The Artistic Temperament is a Disease

“The artistic temperament is a disease that afflicts amateurs. It is a disease which arises from men not having sufficient power of expression to utter and get rid of the element of art in their being. It is healthful to every sane man to utter the art within him; it is essential to every sane man to get rid of the art within him at all costs. Artists of a large and wholesome vitality get rid of their art easily, as they breathe easily, or perspire easily. But in artists of less force, the thing becomes a pressure, and produces a definite pain, which is called the artistic temperament. Thus, the very great artists are able to be ordinary men – men like Shakespeare or Browning. There are many real tragedies of the artistic temperament, tragedies of vanity or violence or fear. But the great tragedy of the artistic temperament is that it cannot produce any art.” ~GK Chesterton, Heretics, 1905

A Facebook friend (and one from whom I learn much) posted this Chesterton quote in a debate thread.

It explains a lot (the quote, not the debate). I find it healthful to “utter the art from within;” however I fail to utter more often than I do utter. I aspire to write, and do so, but I don’t write more often than I do write. Such is the tired refrain of many so-called and self-referenced “aspiring writers.” We want to write, but don’t, and perhaps from that comes this “artistic temperament,” one of “vanity or violence or fear?” Vanity: the desire for the “writing life;” violence: the resulting self-loathing and esteem-reduction from failing to do what you’re supposed to; fear: fear of failure, that of discovering that you are horrible at writing, and maybe fear of success?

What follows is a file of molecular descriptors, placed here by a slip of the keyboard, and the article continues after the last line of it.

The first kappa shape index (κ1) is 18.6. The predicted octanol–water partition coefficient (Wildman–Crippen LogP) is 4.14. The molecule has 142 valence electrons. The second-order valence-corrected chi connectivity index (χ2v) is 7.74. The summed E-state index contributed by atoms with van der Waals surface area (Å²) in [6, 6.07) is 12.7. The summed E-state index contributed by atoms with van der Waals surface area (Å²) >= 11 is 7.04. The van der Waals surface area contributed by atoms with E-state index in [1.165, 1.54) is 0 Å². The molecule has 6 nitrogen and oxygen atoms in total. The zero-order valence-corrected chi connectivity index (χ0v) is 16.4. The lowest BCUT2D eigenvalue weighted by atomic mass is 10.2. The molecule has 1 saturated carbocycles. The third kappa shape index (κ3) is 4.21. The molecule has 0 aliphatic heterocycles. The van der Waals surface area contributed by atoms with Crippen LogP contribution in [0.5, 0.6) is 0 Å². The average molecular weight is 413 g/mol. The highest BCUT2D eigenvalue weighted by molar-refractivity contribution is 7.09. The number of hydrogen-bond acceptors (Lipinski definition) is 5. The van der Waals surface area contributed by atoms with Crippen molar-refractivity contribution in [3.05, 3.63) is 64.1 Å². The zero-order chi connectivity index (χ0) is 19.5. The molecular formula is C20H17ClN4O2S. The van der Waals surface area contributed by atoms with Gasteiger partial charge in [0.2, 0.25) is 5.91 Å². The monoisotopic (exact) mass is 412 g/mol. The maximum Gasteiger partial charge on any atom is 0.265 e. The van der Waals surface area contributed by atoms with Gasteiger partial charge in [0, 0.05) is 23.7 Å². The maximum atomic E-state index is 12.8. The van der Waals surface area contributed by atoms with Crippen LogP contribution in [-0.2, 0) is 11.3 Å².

The funny thing is that I find writing to be therapeutic. I feel better after having done so and thus become the “sane man” when I “utter the art from within.” This partly stems from a feeling of accomplishment. “Hey, I wrote today!” Partly it comes from just the emotional and psychological release.

Perhaps this is a successor to my alcoholism. I knew I should stop drinking and why, but I feared doing so. I also lacked the strength or will to stop. I only did so because no other choice was offered. I was unable to physically go and replenish my stock and thus found myself in the hospital with DT’s. If I continued, I would die. So maybe the choice was helped along.

The parallel to writing? “No other choice but to write.” I have to develop the “sufficient power of expression to utter and get rid of the element of art in” my “being.” And I have to associate this need with sanity and survival.

I am a writer, it is what I (should) do, and to not do it is a type of death.

Interesting notion; now let’s see me put it to use.

From Isaac Asimov:

“I write for the same reason I breathe … because if I didn’t, I would die.”

“If my doctor told me I had only six minutes to live, I wouldn’t brood. I’d type a little faster.”

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8 Responses to The Artistic Temperament is a Disease

  1. judyferg says:

    Much to reflect on here – thank you for sharing!

  2. Leslie says:

    Oh that Chesterton – he never fails to get me a’Thinkin!

  3. Wendy Kennedy says:

    Well said! I love the Chesterton quote. For me, right now in my spiritual journey, God is requiring quite the opposite, though- not to release the writer in me, but that I give up all the self-title(s) I’ve held so dear- writer being one of them- and become…. well, simply His child. In the end, I am nothing more than that. Teacher? Artist? Writer? Musician? Even mother? I’ve been reading St. Therese (the Little Flower), which set me pondering these things. I don’t have the exact quote for you, but in effect what she said is that she aspires to be forgotten; that her name would no longer be attached to her works, but when people see them, they only see God. THAT is a hard thing for us creative types!

    • I love St. Therese. Perhaps “love” is your vocation, like hers was.

      As children of God, we reflect Him as we are made in His image. We can get ourselves out of the way, so others only see Him in us.

  4. Brian Gill says:


    Wow. loved it.

    My ‘artistic temperament’ shows up in the Narcissus-X blog (completely devoted to Narcissus-X). ( )

    That mercifully-fictional ‘artist’ doesn’t suffer for his art, so much as force others to suffer. 😉

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